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This is the first in a series of blogs looking at regional aspects of future global demographic and migration patterns discussed in my paper Global Mobility: Confronting A World Workforce Imbalance.

East Asia’s miracle countries are the stuff of both economic legend and considerable debate: what allowed the historically unprecedented growth that propelled some of the poorest nations in the world to high income status? One part of the story may be demographics: East Asia saw rising life expectancy and declining birth rates that dramatically, if temporarily, increased the proportion of the population that was of working age. More workers per head of the population led to more output per head for the population. Take China: only 45 percent of the population was aged between 20 and 64 in 1970 according to the United Nations. By 2015, that had climbed to 66 percent. But between 2015 and 2020, the share began to fall again, to below 65 percent. That’s just the start, the result of falling birth rates and a rising population of retirement-aged people. And it is a pattern that’s more advanced in other countries in the region. Absent a policy response, that could portend a cursed demographic future.

Japan is leading the way. As George Yang and I discuss in our recent paper, a quarter of the country’s population is already over the age of 65, and this has been a significant reason for two decades of sluggish economic growth. Responses including trying to attract more women into the workforce, raising the retirement age, and embracing automation have helped mitigate the impact (the country raised the normal retirement age from 50 to 65 in four decades), but have proven insufficient. Long wary of migration (temporary or permanent), the Japanese government now sees it as a central part of the response to aging-induced sclerosis. But it has proven hard to get people to come: in 2019, a new visa scheme attracted less than 3 percent of the migrants Japan had hoped to bring in.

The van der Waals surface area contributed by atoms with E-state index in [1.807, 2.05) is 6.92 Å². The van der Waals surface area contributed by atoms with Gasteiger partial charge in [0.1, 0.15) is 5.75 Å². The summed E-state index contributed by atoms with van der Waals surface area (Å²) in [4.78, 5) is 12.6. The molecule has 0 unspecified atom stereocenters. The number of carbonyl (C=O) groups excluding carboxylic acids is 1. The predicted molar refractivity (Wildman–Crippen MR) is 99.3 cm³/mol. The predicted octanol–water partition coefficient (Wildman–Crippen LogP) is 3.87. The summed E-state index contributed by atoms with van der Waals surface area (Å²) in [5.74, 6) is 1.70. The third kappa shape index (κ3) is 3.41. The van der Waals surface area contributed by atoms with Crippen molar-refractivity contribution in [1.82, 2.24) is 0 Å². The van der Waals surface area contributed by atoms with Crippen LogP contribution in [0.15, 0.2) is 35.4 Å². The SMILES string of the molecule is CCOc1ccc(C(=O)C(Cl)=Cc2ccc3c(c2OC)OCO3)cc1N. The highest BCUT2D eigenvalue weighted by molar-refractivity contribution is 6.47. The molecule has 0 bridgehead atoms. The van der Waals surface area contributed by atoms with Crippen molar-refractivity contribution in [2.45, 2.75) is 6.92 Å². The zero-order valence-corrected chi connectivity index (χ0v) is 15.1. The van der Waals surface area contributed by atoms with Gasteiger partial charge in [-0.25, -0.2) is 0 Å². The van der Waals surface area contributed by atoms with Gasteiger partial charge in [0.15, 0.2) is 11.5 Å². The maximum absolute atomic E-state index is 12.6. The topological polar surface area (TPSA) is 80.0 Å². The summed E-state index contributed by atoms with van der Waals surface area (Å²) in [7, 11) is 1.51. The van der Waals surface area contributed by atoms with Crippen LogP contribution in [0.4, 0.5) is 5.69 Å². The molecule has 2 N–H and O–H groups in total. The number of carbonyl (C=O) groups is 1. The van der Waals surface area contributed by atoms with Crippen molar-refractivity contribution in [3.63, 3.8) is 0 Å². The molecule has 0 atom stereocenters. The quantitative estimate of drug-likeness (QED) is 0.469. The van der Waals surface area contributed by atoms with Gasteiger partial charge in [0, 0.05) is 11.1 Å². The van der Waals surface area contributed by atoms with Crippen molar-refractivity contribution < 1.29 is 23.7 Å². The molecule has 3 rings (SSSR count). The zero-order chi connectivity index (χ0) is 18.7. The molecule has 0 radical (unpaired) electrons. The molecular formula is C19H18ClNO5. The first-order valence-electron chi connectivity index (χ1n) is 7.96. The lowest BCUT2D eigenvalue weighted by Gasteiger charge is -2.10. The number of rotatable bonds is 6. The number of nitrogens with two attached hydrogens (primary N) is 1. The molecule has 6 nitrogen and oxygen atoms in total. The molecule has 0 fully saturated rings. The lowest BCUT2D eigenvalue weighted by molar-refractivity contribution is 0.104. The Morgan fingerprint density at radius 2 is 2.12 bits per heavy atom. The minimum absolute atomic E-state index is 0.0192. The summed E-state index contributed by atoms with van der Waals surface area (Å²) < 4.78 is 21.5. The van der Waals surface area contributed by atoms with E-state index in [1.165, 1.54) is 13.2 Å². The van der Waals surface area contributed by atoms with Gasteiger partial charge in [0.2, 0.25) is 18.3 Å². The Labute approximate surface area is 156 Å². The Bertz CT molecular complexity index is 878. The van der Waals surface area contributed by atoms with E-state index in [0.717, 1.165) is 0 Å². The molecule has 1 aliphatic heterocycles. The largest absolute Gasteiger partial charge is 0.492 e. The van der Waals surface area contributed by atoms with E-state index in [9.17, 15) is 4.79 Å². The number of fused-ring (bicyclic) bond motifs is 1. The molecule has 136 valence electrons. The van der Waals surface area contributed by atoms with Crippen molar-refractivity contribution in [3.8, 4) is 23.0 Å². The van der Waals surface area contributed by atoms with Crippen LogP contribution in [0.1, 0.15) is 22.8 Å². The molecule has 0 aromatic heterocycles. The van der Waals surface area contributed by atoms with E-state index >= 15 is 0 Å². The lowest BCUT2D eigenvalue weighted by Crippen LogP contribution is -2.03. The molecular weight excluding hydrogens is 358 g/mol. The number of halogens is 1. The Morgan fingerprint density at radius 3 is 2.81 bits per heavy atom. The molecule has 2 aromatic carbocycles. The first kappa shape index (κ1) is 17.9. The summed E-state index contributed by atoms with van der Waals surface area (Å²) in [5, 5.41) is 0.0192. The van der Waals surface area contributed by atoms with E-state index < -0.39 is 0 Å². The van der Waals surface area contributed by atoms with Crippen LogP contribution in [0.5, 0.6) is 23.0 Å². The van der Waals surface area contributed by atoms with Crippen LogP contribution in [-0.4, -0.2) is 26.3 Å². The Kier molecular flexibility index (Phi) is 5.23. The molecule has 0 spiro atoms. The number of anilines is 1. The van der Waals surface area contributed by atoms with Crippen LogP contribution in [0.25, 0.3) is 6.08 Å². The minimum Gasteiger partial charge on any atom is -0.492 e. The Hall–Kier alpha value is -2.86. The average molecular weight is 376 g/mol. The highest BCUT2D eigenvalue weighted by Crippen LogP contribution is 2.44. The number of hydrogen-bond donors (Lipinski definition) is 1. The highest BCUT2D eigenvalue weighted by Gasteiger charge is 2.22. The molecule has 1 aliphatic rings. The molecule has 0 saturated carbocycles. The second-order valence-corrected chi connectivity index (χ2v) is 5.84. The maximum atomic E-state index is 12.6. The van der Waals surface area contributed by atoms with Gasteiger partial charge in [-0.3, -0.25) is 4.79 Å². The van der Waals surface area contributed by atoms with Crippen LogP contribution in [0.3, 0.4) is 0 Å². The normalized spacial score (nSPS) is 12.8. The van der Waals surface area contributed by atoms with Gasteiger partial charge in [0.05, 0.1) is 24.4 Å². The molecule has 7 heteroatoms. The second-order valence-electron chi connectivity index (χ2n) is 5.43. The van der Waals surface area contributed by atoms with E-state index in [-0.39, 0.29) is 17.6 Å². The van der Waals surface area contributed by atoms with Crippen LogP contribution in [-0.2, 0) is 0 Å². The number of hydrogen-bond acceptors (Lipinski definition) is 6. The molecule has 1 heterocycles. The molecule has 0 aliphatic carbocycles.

Japan’s demographic present is the near future for a number of East Asian economies. South Korea has the lowest fertility rate in the world—at 0.9 births per woman. But other East Asian countries aren’t far behind. Hong Kong and Singapore are at 1.1 births, Thailand 1.5, and China at 1.7—all considerably below the “replacement” rate of 2.1 births per woman. And according to UN forecasts, working age populations are set to shrink as the number of retirement-age people rapidly expands. In Japan, the number of people in the 20-64 age bracket will be 28 percent lower in 2050 than in 2020. That drop will be 34 percent in South Korea, 21 percent in Thailand, and 17 percent in China (in Figure 1, the gray bars depict the percentage change forecast for the population aged 20-64 between 2020 and 2050).

Figure 1. 2020-2050 working age population decline and 2050 worker gap

As populations age, the proportion 65 and older will rise, and the result will be a vaulting old-age dependency ratio (in Figure 2, the black bars show the change in predicted old-age dependency ratios between 2020 and 2050). Japan itself will see the number of those over 65 expressed as a proportion of those aged 20-64 climb from 52 to 81 percent between 2020 and 2050. But South Korea will rapidly catch up, with the old-age dependency ratio climbing from 24 percent to 79 percent in those 30 years. (The two countries will have the highest old-age dependency ratios in the world.) Singapore and Hong Kong will be close behind. China’s old-age dependency ratio will more than double, from 19 to 47 percent. To make matters worse, in reality, dependency in China kicks in before 65: the country’s current retirement ages are 50 to 55 for women and 60 for most men. China is trying to raise them after a previous effort derailed in 2015.

Figure 2. 2050 old-age dependency ratios with and without migration

Looking at the 2050 forecast for the dependent population as a whole (including both those under 20 and those over 64), it would take hundreds of millions of additional working age people to keep dependency ratios at their 2020 levels (the black bars in the first figure depict the scale of this “worker gap”). As China’s working age population shrinks by 160 million between 2020 and 2050 due to aging, the worker gap will reach 384 million. That is equal to 50 percent of the total actual working age population forecast for 2050. The numbers for some other East Asian economies look even worse, including a worker gap of 100 percent or more of the predicted working age population in Taiwan, Singapore, and South Korea.